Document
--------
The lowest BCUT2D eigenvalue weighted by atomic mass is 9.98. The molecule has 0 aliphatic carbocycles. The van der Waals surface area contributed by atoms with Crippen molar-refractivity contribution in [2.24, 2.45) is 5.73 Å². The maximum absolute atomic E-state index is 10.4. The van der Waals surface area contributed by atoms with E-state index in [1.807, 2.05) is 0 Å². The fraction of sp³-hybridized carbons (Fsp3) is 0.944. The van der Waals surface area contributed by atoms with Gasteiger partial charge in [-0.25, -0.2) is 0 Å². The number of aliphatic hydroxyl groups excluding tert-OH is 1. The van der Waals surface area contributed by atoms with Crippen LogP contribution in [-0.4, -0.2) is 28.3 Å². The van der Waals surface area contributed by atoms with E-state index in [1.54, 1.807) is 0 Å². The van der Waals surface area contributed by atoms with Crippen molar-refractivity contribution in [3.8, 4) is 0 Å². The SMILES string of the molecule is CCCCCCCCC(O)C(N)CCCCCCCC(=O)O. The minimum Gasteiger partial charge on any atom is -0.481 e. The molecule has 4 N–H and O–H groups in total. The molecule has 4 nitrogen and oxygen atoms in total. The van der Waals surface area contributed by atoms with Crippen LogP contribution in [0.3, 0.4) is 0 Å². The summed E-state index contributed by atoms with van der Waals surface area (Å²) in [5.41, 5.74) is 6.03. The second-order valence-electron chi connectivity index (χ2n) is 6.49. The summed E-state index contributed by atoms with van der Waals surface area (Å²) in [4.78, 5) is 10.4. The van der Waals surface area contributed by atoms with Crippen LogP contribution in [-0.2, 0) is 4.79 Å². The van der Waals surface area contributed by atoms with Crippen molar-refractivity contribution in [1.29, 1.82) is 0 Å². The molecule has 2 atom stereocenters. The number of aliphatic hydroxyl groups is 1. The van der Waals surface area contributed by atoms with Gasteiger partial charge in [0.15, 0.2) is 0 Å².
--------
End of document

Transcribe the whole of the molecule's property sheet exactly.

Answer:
The lowest BCUT2D eigenvalue weighted by atomic mass is 9.98. The molecule has 0 aliphatic carbocycles. The van der Waals surface area contributed by atoms with Crippen molar-refractivity contribution in [2.24, 2.45) is 5.73 Å². The maximum absolute atomic E-state index is 10.4. The van der Waals surface area contributed by atoms with E-state index in [1.807, 2.05) is 0 Å². The fraction of sp³-hybridized carbons (Fsp3) is 0.944. The van der Waals surface area contributed by atoms with Gasteiger partial charge in [-0.25, -0.2) is 0 Å². The number of aliphatic hydroxyl groups excluding tert-OH is 1. The van der Waals surface area contributed by atoms with Crippen LogP contribution in [-0.4, -0.2) is 28.3 Å². The van der Waals surface area contributed by atoms with E-state index in [1.54, 1.807) is 0 Å². The van der Waals surface area contributed by atoms with Crippen molar-refractivity contribution in [3.8, 4) is 0 Å². The SMILES string of the molecule is CCCCCCCCC(O)C(N)CCCCCCCC(=O)O. The minimum Gasteiger partial charge on any atom is -0.481 e. The molecule has 4 N–H and O–H groups in total. The molecule has 4 nitrogen and oxygen atoms in total. The van der Waals surface area contributed by atoms with Crippen LogP contribution in [0.3, 0.4) is 0 Å². The summed E-state index contributed by atoms with van der Waals surface area (Å²) in [5.41, 5.74) is 6.03. The second-order valence-electron chi connectivity index (χ2n) is 6.49. The summed E-state index contributed by atoms with van der Waals surface area (Å²) in [4.78, 5) is 10.4. The van der Waals surface area contributed by atoms with Crippen LogP contribution in [-0.2, 0) is 4.79 Å². The van der Waals surface area contributed by atoms with Crippen molar-refractivity contribution in [1.29, 1.82) is 0 Å². The molecule has 2 atom stereocenters. The number of aliphatic hydroxyl groups is 1. The van der Waals surface area contributed by atoms with Gasteiger partial charge in [0.15, 0.2) is 0 Å².